Unfortunately, that basically sums up my entire experience with Dead Nation. Though there are opportunities for great gameplay, the best way to get through the game is often to just run through, which represents quite a missed opportunity. Though there are areas where you will be “locked in” until you defeat enemies, these areas weren’t prevalent and didn’t really satisfy, as the old “run in a circle and shoot” mechanic works a little too well in these cases.
The only real time where you are forced to play strategically is if you play the game online or with local co-op. The game’s dynamic really changes when you have multiple players, and I have to say that it is much more enjoyable as such. There isn’t as much pressure to stay alive through the run-and-gun mechanic, and being able to tackle a zombie horde from multiple sides certainly works to make the game more interesting.
Technically speaking, Dead Nation looks pretty good. The game puts an astonishing number of zombies on-screen at a time, and even though there are only a handful of zombie models, they come at you in such impressive numbers that it’s hard to take notice of individual members of the walking dead. The animations are also good, although when the horde gets really thick it does seem that several zombies glide towards your hapless hero (or heroine). The biggest qualm I have with the visuals is the environments. As I mentioned before, there really isn’t much to explore in the environments and the same thing goes for the aesthetics of the level design. We all know that the zombie apocalypse will bring rundown buildings and random fires, but it would be nice to see some new elements dotting the landscape every now and again.
Dead Nation is a good arcade-style game for fans of the zombie franchise. Though the controls take a little getting used to and the gameplay suffers from being bland at times, the game makes for a very good online or local multiplayer title if you can find a friend to play with you. I wouldn’t recommend this title to fans of the single-player experience, but if you like playing with others, you’ll definitely have some fun shooting the hundreds of zombies that come rushing at you level after level.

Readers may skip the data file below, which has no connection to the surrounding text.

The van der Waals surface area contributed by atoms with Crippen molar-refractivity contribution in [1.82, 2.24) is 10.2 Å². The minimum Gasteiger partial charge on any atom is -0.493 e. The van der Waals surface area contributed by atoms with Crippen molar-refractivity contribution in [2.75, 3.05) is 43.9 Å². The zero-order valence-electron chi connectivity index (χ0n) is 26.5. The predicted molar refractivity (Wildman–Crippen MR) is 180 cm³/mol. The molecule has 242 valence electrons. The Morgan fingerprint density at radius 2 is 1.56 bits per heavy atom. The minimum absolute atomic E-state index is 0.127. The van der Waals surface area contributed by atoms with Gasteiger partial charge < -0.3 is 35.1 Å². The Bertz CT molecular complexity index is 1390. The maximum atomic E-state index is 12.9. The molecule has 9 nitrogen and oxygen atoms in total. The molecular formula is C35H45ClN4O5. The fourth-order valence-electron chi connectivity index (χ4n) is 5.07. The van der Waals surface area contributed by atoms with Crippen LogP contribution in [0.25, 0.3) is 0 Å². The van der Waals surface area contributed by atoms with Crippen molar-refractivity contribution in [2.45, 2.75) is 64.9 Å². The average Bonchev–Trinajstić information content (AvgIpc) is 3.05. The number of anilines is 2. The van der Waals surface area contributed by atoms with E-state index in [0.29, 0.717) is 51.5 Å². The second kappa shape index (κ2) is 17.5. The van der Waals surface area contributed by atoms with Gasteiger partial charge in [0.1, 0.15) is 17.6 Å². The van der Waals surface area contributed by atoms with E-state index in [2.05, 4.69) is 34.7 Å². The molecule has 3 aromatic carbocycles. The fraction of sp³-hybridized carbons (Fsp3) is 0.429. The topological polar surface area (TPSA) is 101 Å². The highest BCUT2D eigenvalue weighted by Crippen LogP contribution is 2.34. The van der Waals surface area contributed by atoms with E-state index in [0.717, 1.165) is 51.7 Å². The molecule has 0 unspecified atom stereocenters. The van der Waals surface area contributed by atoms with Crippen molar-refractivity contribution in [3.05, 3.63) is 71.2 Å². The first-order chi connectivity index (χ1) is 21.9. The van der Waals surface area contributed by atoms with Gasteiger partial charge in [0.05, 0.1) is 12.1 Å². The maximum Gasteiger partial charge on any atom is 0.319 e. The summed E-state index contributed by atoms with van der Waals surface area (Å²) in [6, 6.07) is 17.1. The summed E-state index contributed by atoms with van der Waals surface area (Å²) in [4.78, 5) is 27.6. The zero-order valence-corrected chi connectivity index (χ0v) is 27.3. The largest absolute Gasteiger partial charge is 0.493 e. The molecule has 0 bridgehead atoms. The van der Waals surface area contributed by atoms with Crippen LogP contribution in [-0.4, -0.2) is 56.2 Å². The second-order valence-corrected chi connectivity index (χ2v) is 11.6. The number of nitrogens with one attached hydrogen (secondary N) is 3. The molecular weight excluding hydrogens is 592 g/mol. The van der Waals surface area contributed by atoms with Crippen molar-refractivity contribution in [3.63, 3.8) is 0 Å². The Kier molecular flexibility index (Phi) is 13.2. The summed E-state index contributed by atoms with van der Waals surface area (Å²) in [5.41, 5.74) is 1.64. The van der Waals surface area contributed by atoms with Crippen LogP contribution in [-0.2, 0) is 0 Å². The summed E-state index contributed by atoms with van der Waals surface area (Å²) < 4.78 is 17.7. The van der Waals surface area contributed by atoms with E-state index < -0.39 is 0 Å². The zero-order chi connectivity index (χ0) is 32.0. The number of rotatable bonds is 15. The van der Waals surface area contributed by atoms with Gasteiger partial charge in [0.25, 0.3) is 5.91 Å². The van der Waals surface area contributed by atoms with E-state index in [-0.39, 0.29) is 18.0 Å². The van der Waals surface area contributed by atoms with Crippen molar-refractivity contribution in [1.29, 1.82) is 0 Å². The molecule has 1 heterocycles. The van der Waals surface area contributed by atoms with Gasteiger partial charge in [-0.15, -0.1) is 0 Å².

RATING OUT OF 5 RATING DESCRIPTION 3.9 Graphics
Though the environments are bland, the amount of zombies that can be displayed on-screen is impressive 3.6 Control
Aiming controls could be a bit more precise, and an adjustable aiming speed mechanism would have been a nice touch. 2.8 Music / Sound FX / Voice Acting
Music and sound effects are bland, but inoffensive overall. 3.9 Play Value
The game makes for a great pick-up-and-play multiplayer experience. Though there’s no real reason to play more than once if you are going solo, playing with friends over and over is where the real replay value lies. 3.8 Overall Rating – Good
Not an average. See Rating legend below for a final score breakdown.
|Review Rating Legend|
|0.1 – 1.9 = Avoid||2.5 – 2.9 = Average||3.5 – 3.9 = Good||4.5 – 4.9 = Must Buy|
|2.0 – 2.4 = Poor||3.0 – 3.4 = Fair||4.0 – 4.4 = Great||5.0 = The Best|